Love Saves the Day kicks off with a title track that lurches like prime Black Keys, but this isn't a sign that G. Love & Special Sauce are scrambling to keep up with the times, nor is it an indication that they're aching for their past. Instead, the band -- which, as on 2014's Sugar, is a reconstituted version of their original lineup featuring guitarist/vocalist G. Love, drummer Jeffrey Clemens, and bassist Jim Prescott, who returned in 2014 after a five-year hiatus -- feel as if they're pulling together all their interests, both past and present, to engage with a perpetual now. For G. Love & Special Sauce, they live in a world where soul-jazz is filtered through hip-hop and co-exists happily with greasy electric blues; a world where rap, R&B, and rock are traditions to be played with, not treated with respectful distance. Appropriately, all the invited guests -- and there are a lot of them -- share this sensibility and all these musicians underscore the group's wide-ranging interests. Roots rock stalwarts David Hidalgo and Lucinda Williams stand alongside the funkier Ozomatli, Money Mark, and DJ Logic, plus there's a feint toward pop via a duet with Citizen Cope. It's aggressively eclectic but it's not showy: it doesn't draw attention to its cornucopia of sounds, it simply slides from one jam to another. If the songs don't necessarily stick, that's fine -- this is all about vibe, the idea of creating a never-ending party where everybody is welcome and, in that regard, G. Love & Special Sauce succeed. (Stephen Thomas Erlewine, AMG)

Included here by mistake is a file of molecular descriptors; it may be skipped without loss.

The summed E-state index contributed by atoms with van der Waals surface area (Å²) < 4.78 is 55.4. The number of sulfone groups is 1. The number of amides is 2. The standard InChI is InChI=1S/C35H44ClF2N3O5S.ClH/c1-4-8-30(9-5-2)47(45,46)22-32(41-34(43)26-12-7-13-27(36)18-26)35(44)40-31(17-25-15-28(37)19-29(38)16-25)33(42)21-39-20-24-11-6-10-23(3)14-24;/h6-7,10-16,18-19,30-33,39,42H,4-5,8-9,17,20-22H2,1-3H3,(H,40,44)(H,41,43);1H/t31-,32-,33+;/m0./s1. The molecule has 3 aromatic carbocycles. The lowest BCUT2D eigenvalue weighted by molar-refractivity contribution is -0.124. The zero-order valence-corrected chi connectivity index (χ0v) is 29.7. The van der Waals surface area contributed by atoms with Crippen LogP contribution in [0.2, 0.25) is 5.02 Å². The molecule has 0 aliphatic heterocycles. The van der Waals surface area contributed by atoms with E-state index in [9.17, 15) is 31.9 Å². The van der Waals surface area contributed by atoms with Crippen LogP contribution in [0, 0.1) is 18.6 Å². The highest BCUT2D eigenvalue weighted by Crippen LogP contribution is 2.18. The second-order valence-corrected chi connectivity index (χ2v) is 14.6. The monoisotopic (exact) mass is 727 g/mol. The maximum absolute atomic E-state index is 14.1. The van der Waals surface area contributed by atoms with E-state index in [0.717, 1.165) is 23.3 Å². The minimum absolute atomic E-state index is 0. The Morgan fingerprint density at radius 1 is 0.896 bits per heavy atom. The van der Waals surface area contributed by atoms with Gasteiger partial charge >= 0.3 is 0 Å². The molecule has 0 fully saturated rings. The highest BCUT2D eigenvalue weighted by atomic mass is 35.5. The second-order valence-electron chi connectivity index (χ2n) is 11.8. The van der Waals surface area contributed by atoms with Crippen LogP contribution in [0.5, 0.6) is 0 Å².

Garrett Dutton aka G. Love, vocals, guitar, harmonica
Jim Prescott aka Jimi Jazz, bass
Jeffrey Clemens aka Houseman, drums
G. Love & Special Sauce